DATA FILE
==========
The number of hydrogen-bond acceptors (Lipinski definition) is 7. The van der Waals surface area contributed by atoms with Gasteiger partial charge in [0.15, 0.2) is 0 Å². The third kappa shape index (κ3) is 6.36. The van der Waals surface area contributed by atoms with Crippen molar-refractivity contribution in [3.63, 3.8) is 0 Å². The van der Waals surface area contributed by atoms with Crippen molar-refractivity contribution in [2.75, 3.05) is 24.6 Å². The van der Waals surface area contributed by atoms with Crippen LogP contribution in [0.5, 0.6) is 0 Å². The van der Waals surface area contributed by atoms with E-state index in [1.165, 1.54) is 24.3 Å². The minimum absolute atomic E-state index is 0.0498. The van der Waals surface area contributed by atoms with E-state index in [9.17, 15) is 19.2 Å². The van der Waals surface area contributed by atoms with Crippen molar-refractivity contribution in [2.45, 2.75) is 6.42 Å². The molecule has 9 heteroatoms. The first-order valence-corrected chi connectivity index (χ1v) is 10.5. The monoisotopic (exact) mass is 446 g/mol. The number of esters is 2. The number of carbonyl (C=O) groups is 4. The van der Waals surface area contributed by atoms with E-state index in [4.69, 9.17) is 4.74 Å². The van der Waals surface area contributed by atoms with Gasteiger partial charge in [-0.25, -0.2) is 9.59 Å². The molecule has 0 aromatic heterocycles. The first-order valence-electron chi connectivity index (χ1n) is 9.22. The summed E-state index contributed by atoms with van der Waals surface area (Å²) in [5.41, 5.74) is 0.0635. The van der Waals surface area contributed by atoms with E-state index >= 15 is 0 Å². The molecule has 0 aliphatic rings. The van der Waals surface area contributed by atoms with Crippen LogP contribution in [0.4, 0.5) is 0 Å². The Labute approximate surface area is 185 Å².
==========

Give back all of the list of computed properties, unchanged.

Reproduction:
The number of hydrogen-bond acceptors (Lipinski definition) is 7. The van der Waals surface area contributed by atoms with Gasteiger partial charge in [0.15, 0.2) is 0 Å². The third kappa shape index (κ3) is 6.36. The van der Waals surface area contributed by atoms with Crippen molar-refractivity contribution in [3.63, 3.8) is 0 Å². The van der Waals surface area contributed by atoms with Crippen molar-refractivity contribution in [2.75, 3.05) is 24.6 Å². The van der Waals surface area contributed by atoms with Crippen LogP contribution in [0.5, 0.6) is 0 Å². The van der Waals surface area contributed by atoms with E-state index in [1.165, 1.54) is 24.3 Å². The minimum absolute atomic E-state index is 0.0498. The van der Waals surface area contributed by atoms with E-state index in [9.17, 15) is 19.2 Å². The van der Waals surface area contributed by atoms with Crippen molar-refractivity contribution in [2.45, 2.75) is 6.42 Å². The molecule has 9 heteroatoms. The first-order valence-corrected chi connectivity index (χ1v) is 10.5. The monoisotopic (exact) mass is 446 g/mol. The number of esters is 2. The number of carbonyl (C=O) groups is 4. The van der Waals surface area contributed by atoms with E-state index in [4.69, 9.17) is 4.74 Å². The van der Waals surface area contributed by atoms with Gasteiger partial charge in [-0.25, -0.2) is 9.59 Å². The molecule has 0 aromatic heterocycles. The first-order valence-electron chi connectivity index (χ1n) is 9.22. The summed E-state index contributed by atoms with van der Waals surface area (Å²) in [5.41, 5.74) is 0.0635. The van der Waals surface area contributed by atoms with E-state index >= 15 is 0 Å². The molecule has 0 aliphatic rings. The van der Waals surface area contributed by atoms with Crippen LogP contribution in [0.4, 0.5) is 0 Å². The Labute approximate surface area is 185 Å².